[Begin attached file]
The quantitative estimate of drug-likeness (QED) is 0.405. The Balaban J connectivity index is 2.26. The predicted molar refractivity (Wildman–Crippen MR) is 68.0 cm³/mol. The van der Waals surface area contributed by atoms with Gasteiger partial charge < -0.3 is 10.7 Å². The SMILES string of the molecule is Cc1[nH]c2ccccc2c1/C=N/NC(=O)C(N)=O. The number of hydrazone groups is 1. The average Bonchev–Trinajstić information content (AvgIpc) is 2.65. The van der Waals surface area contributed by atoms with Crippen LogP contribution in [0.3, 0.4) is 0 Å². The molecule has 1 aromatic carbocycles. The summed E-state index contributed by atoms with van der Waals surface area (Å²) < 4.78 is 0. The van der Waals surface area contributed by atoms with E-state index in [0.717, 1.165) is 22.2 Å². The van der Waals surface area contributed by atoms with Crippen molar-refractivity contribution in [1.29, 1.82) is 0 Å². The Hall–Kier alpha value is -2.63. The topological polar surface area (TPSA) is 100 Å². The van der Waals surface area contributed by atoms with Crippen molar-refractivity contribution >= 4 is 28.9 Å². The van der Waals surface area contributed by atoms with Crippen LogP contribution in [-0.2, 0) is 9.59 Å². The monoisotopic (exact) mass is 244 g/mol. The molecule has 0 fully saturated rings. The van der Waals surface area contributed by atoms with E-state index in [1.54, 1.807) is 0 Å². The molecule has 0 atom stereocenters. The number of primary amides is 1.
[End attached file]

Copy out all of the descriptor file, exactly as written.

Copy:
The quantitative estimate of drug-likeness (QED) is 0.405. The Balaban J connectivity index is 2.26. The predicted molar refractivity (Wildman–Crippen MR) is 68.0 cm³/mol. The van der Waals surface area contributed by atoms with Gasteiger partial charge < -0.3 is 10.7 Å². The SMILES string of the molecule is Cc1[nH]c2ccccc2c1/C=N/NC(=O)C(N)=O. The number of hydrazone groups is 1. The average Bonchev–Trinajstić information content (AvgIpc) is 2.65. The van der Waals surface area contributed by atoms with Crippen LogP contribution in [0.3, 0.4) is 0 Å². The molecule has 1 aromatic carbocycles. The summed E-state index contributed by atoms with van der Waals surface area (Å²) < 4.78 is 0. The van der Waals surface area contributed by atoms with E-state index in [0.717, 1.165) is 22.2 Å². The van der Waals surface area contributed by atoms with Crippen molar-refractivity contribution in [1.29, 1.82) is 0 Å². The Hall–Kier alpha value is -2.63. The topological polar surface area (TPSA) is 100 Å². The van der Waals surface area contributed by atoms with Crippen molar-refractivity contribution >= 4 is 28.9 Å². The van der Waals surface area contributed by atoms with Crippen LogP contribution in [-0.2, 0) is 9.59 Å². The monoisotopic (exact) mass is 244 g/mol. The molecule has 0 fully saturated rings. The van der Waals surface area contributed by atoms with E-state index in [1.54, 1.807) is 0 Å². The molecule has 0 atom stereocenters. The number of primary amides is 1.